In the United States, Bartholet says, state legislators have been hesitant to restrict the practice because of the Home Schooling Legal Defense Association, a conservative Christian homeschool advocacy group, which she describes as small, well-organized, and â€œoverwhelmingly powerful politically.â€ During the last 30 years, activists have worked to dismantle many statesâ€™ homeschooling restrictions and have opposed new regulatory efforts. â€œThereâ€™s really no organized political opposition, so they basically get their way,â€ Bartholet says. A central tenet of this lobby is that parents have absolute rights that prevent the state from intervening to try to safeguard the childâ€™s right to education and protection.
Bartholet maintains that parents should have â€œvery significant rights to raise their children with the beliefs and religious convictions that the parents hold.â€ But requiring children to attend schools outside the home for six or seven hours a day, she argues, does not unduly limit parentsâ€™ influence on a childâ€™s views and ideas. â€œThe issue is, do we think that parents should have 24/7, essentially authoritarian control over their children from ages zero to 18? I think thatâ€™s dangerous,â€ Bartholet says. â€œI think itâ€™s always dangerous to put powerful people in charge of the powerless, and to give the powerful ones total authority.â€
She concedes that in some situations, homeschooling may be justified and effective. â€œNo doubt there are some parents who are motivated and capable of giving an education thatâ€™s of a higher quality and as broad in scope as whatâ€™s happening in the public school,â€ she says. But Bartholet believes that if parents want permission to opt out of schools, the burden of proving that their case is justified should fall on parents.
â€œI think an overwhelming majority of legislators and American people, if they looked at the situation,â€ Bartholet says, â€œwould conclude that something ought to be done.â€
22 Nov 2019
The Crimson reports on the latest vital and totally relevant administrative initiative up there at the little commuter school of the Charles.
University President Lawrence S. Bacow announced the creation of a University-wide initiative to address and further research the schoolâ€™s ties to slavery in an email sent to Harvard affiliates Thursday.
Bacow selected Radcliffe Institute for Advanced Study Dean Tomiko Brown-Nagin to be the head of a new University-wide faculty committee that will lead the initiative. The University has designated $5 million for the program, according to Bacowâ€™s email.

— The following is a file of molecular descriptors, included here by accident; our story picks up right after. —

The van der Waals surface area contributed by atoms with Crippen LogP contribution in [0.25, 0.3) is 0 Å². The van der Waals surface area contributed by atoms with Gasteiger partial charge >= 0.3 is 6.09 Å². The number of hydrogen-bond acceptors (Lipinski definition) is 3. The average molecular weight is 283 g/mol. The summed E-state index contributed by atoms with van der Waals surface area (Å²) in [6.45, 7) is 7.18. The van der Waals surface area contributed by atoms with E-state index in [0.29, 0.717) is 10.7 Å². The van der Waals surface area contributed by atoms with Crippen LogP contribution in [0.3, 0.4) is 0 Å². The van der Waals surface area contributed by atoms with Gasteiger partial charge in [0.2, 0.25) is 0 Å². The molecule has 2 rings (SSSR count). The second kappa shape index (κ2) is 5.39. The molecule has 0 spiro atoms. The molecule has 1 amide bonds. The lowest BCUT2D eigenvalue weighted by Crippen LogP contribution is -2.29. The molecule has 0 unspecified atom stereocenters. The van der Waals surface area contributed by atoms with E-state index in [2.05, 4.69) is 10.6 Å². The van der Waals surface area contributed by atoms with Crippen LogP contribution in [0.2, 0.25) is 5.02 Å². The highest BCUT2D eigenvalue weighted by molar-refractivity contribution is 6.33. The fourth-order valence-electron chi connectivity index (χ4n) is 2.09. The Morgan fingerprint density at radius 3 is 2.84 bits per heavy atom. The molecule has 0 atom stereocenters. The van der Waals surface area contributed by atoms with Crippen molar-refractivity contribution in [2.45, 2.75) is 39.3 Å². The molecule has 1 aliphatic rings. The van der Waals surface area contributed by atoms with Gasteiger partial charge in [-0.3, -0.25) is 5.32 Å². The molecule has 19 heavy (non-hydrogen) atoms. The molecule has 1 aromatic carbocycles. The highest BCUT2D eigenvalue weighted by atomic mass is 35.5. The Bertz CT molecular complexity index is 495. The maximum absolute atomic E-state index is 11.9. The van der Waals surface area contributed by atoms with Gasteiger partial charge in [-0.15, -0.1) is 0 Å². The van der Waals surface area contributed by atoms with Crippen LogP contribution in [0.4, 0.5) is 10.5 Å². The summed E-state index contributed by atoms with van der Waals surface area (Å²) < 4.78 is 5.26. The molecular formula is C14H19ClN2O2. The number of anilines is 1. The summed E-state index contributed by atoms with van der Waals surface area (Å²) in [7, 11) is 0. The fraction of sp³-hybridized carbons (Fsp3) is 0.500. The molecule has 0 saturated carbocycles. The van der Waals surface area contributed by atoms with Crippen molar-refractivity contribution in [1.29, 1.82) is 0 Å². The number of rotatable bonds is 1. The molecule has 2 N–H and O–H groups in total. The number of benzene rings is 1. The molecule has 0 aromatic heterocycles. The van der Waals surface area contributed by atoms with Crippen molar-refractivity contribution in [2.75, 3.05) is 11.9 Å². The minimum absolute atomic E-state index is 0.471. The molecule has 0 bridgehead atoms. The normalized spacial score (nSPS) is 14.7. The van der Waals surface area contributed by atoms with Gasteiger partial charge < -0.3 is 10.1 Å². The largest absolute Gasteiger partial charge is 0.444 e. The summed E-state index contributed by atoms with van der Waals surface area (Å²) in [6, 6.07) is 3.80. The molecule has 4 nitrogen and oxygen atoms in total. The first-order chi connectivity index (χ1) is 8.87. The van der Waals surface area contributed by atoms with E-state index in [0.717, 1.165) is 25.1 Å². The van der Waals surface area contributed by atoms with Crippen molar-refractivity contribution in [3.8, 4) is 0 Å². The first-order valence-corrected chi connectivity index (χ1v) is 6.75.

â€œIt is my hope that the work of this new initiative will help the university gain important insights about our past and the enduring legacy of slavery â€” while also providing an ongoing platform for our conversations about our present and our future as a university community committed to having our minds opened and improved by learning,â€ Bacow wrote.
Bacow wrote that the Radcliffe Institute will work closely with library and museum staff to host both programs and academic opportunities related to the issue.
â€œBy engaging a wide array of interests and expertise, as Radcliffe is uniquely suited to do, this initiative will reflect the remarkable power of bringing together individuals from across Harvard in pursuit of a common purpose,â€ he wrote.
Other faculty on the 12-person committee include former Law School Dean Martha L. Minow and former Dean of the College Evelynn M. Hammonds.
Bacowâ€™s announcement comes as the University continues to grapple with its ties to slavery. In March, Connecticut resident Tamara K. Lanier filed a lawsuit against Harvard alleging the University unlawfully owns and profits off photos of enslaved people who she says are her ancestors.
Earlier this month, the prime minister of Antigua and Barbuda penned a letter to Bacow demanding reparations from Harvard for its historical ties to slavery.
In his letter, Bacow also wrote about efforts that former University President Drew G. Faust spearheaded several years ago like installing memorials commemorating enslaved individuals at Wadsworth House and Harvard Law School, and creating a faculty committee to study the Universityâ€™s ties to slavery.
In February 2016, former Dean of the Faculty of Arts and Sciences Michael D. Smith announced that faculty leaders of the 12 undergraduate houses would be renamed â€œFaculty Deansâ€ â€” a shift away from the former term â€œHouse Master,â€ which some students associated with slavery.
A month later, the Harvard Corporation â€” the Universityâ€™s highest governing body â€” agreed to remove the Law Schoolâ€™s controversial seal, which featured the crest of a slaveholding family. The decision came after pieces of black tape were found over the portraits of black Law School professors in November 2015 and months of student protests.
The initiative announced Thursday will focus on researching further the connections Harvard has to the slave trade and to abolition movements, Bacow said in his email.
â€œHarvard has a unique role in the history of our country, and we have a distinct obligation to understand how our traditions and our culture here are shaped by our past and by our surroundings â€” from the ways the university benefitted from the Atlantic slave trade to the debates and advocacy for abolition on camp,â€ Bacow wrote.